We weren’t really expecting a delay, but the New York Times is reporting that “Kathleen Sebelius, the secretary of health and human services, said Wednesday that the Obama administration would not extend the deadline for people to sign up for health insurance or delay the requirement for most Americans to have coverage.”
Sebelius testified before the House Ways and Means Committee Wednesday to discuss the agency’s funding requests for the 2015 budget, but she ended up facing a number of questions about the Affordable Care Act, which has seen a number of delays in the past few months.
The administration’s refusal to delay the individual mandate is probably a good thing. Since all plans are now guaranteed issue, meaning that insurance companies cannot decline to cover an individual due to pre-existing medical conditions, the risk of adverse selection and the higher premiums that go along with it is very high. To help offset that risk, the government is requiring most Americans to have “minimum essential coverage” or pay a penalty.
Though many people say the penalty is only $95 in 2014, that’s just the minimum penalty. As Kaiser Health News reports in its Capsules Blog, the penalty for failure to purchase health insurance is $95 per adult or 1% of the household income, whichever is greater.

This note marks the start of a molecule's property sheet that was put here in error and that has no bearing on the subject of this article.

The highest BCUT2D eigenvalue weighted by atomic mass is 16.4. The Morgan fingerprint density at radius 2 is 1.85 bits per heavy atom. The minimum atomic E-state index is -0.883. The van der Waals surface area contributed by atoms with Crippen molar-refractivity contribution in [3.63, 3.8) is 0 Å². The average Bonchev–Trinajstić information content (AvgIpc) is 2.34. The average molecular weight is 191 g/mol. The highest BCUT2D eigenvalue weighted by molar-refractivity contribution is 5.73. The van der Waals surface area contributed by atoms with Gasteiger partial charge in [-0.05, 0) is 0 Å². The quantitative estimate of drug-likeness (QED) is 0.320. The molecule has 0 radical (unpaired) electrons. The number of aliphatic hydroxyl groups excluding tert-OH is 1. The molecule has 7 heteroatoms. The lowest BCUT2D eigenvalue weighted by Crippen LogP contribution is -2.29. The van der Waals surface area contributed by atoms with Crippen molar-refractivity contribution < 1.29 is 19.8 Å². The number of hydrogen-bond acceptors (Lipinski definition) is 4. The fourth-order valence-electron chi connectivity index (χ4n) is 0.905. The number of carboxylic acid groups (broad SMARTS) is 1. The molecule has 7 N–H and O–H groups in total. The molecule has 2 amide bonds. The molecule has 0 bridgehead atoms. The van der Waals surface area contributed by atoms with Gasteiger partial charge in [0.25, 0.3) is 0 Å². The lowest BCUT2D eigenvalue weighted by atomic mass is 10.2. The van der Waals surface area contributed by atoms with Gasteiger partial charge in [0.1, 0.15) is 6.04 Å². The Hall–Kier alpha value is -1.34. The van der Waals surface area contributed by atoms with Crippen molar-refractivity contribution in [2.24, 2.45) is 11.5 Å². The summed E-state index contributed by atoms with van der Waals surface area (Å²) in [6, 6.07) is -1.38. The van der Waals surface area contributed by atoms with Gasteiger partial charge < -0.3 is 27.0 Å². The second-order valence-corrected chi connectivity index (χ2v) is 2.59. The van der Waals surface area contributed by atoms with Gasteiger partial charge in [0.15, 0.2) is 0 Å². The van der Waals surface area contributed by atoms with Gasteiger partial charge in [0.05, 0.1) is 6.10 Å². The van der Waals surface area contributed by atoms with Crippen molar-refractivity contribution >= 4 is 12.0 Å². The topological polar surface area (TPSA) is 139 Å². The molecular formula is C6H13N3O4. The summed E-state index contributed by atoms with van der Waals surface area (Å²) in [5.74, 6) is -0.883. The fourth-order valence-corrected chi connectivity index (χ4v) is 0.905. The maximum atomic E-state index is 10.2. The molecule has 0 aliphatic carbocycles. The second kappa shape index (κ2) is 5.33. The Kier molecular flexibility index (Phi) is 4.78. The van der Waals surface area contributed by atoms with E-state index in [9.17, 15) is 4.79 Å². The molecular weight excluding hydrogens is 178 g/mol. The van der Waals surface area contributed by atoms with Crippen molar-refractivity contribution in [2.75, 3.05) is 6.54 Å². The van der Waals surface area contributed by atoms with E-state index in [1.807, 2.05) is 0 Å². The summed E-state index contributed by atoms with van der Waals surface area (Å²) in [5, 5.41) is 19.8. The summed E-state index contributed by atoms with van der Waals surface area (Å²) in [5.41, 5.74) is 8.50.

The $95 figure has been thrown around so much that “most people who are aware of the penalty think it’s pretty small, at least for this first year. And that could turn into an expensive mistake.”
Still, the bigger incentive to purchase health insurance won’t be the individual mandate; rather, it will be the premium tax credits available to families who earn less than 400% of the Federal Poverty Level. And it’s these tax credits that have employers so confused about what they should do since offering group health insurance generally blocks employees and their family members from the financial assistance.
Fortunately, there is a new analytical tool called the Insight Catalyst Report (ICR) that can help employers evaluate their options. Provided by their insurance agent, usually for a fee, the ICR shows the impact of offering or dropping coverage not only on the employer but also on the employees, a critical consideration that is often left out of the “play or pay” conversations. Click here to learn more about the ICR and Private Exchange opportunity.